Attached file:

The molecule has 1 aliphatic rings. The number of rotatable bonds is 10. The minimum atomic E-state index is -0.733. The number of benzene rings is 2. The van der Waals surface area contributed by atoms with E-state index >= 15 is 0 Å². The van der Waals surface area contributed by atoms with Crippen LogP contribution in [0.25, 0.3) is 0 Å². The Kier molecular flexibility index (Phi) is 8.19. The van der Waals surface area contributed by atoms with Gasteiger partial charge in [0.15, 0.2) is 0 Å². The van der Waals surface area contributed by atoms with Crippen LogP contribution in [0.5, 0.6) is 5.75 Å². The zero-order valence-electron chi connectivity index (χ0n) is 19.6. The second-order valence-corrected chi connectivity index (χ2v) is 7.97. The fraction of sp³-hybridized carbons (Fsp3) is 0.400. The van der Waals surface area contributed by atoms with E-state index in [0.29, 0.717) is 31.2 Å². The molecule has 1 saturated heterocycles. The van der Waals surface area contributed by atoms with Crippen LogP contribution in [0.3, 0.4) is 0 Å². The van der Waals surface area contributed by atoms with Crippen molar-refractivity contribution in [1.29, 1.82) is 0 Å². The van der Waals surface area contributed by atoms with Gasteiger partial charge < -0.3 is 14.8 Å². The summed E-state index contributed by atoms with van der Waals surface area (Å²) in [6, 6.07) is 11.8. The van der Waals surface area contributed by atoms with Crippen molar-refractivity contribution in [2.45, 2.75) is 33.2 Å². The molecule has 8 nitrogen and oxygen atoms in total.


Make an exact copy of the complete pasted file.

The molecule has 1 aliphatic rings. The number of rotatable bonds is 10. The minimum atomic E-state index is -0.733. The number of benzene rings is 2. The van der Waals surface area contributed by atoms with E-state index >= 15 is 0 Å². The van der Waals surface area contributed by atoms with Crippen LogP contribution in [0.25, 0.3) is 0 Å². The Kier molecular flexibility index (Phi) is 8.19. The van der Waals surface area contributed by atoms with Gasteiger partial charge in [0.15, 0.2) is 0 Å². The van der Waals surface area contributed by atoms with Crippen LogP contribution in [0.5, 0.6) is 5.75 Å². The zero-order valence-electron chi connectivity index (χ0n) is 19.6. The second-order valence-corrected chi connectivity index (χ2v) is 7.97. The fraction of sp³-hybridized carbons (Fsp3) is 0.400. The van der Waals surface area contributed by atoms with E-state index in [0.29, 0.717) is 31.2 Å². The molecule has 1 saturated heterocycles. The van der Waals surface area contributed by atoms with Crippen LogP contribution in [0.3, 0.4) is 0 Å². The van der Waals surface area contributed by atoms with Crippen molar-refractivity contribution in [1.29, 1.82) is 0 Å². The van der Waals surface area contributed by atoms with Gasteiger partial charge < -0.3 is 14.8 Å². The summed E-state index contributed by atoms with van der Waals surface area (Å²) in [6, 6.07) is 11.8. The van der Waals surface area contributed by atoms with Crippen molar-refractivity contribution in [2.45, 2.75) is 33.2 Å². The molecule has 8 nitrogen and oxygen atoms in total.